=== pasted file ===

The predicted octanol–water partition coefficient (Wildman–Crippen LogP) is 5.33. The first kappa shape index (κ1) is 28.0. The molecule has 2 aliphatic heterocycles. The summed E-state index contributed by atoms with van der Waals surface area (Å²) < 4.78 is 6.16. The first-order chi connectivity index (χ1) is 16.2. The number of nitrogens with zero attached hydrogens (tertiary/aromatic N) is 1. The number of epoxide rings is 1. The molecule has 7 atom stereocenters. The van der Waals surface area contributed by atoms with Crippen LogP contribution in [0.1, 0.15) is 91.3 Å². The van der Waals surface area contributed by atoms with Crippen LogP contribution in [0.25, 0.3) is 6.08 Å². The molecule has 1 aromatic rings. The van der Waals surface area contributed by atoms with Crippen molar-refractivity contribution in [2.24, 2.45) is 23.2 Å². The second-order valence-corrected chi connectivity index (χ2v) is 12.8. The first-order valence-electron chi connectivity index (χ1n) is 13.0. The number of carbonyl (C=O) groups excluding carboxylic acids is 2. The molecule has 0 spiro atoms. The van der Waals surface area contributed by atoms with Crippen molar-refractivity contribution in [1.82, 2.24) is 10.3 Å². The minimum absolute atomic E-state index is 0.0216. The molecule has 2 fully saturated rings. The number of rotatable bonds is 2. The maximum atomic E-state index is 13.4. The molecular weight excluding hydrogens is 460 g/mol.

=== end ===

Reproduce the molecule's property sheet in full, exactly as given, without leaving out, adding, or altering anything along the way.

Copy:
The predicted octanol–water partition coefficient (Wildman–Crippen LogP) is 5.33. The first kappa shape index (κ1) is 28.0. The molecule has 2 aliphatic heterocycles. The summed E-state index contributed by atoms with van der Waals surface area (Å²) < 4.78 is 6.16. The first-order chi connectivity index (χ1) is 16.2. The number of nitrogens with zero attached hydrogens (tertiary/aromatic N) is 1. The number of epoxide rings is 1. The molecule has 7 atom stereocenters. The van der Waals surface area contributed by atoms with Crippen LogP contribution in [0.1, 0.15) is 91.3 Å². The van der Waals surface area contributed by atoms with Crippen LogP contribution in [0.25, 0.3) is 6.08 Å². The molecule has 1 aromatic rings. The van der Waals surface area contributed by atoms with Crippen molar-refractivity contribution in [2.24, 2.45) is 23.2 Å². The second-order valence-corrected chi connectivity index (χ2v) is 12.8. The first-order valence-electron chi connectivity index (χ1n) is 13.0. The number of carbonyl (C=O) groups excluding carboxylic acids is 2. The molecule has 0 spiro atoms. The van der Waals surface area contributed by atoms with Crippen molar-refractivity contribution in [1.82, 2.24) is 10.3 Å². The minimum absolute atomic E-state index is 0.0216. The molecule has 2 fully saturated rings. The number of rotatable bonds is 2. The maximum atomic E-state index is 13.4. The molecular weight excluding hydrogens is 460 g/mol.